Planescape: Torment Editorial

This week's issue of The Escapist provides us with a nostalgic look back at Black Isle Studios' legendary RPG, Planescape: Torment. Fond memories, indeed:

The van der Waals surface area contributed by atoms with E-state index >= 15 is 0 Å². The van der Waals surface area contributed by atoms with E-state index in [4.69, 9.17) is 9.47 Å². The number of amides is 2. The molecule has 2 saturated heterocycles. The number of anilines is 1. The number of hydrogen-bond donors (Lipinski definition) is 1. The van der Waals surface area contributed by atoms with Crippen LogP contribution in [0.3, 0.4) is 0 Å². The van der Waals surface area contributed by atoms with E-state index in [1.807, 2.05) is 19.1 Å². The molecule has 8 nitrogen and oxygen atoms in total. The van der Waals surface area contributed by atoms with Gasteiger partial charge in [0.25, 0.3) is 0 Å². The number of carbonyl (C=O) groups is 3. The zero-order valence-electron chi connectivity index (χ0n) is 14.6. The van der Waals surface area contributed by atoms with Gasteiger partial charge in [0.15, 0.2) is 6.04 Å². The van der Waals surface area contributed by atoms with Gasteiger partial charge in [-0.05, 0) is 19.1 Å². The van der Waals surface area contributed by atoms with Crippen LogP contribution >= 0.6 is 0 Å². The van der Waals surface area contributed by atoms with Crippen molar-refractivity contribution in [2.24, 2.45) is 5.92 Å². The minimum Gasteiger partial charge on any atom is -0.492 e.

Most RPGs don't respond to your behavior in any serious way, except maybe to give you either a "good" or "evil" ending after you beat the game; while the Dungeons and Dragons rules use an alignment grid that extends from good to evil, and from lawful to chaotic, most dungeon crawls just tack it on as another attribute. But in Planescape, alignment informs every part of the world you're in. Instead of your usual fighters' or thieves' guilds, the factions include the Anarchists, the Godsmen, and a pack of people who roam like wild dogs. Everything, from your gnarled body to the changing city streets to all of the planes around you, shifts and disrupts based on nothing but principles; one city physically drops from its original plane to a more nightmarish one after its people become chaotic. The same conflicts that rack the Nameless One also torment the people you meet, the neighborhoods you walk through, and the world around you all the way up to the endless "Blood War" between law and chaos that rages at the edge of the game's world. Ideas become real, and the conflicts in your head are reflected on gigantic battlefields; like your character, the entirety of the world is in turmoil.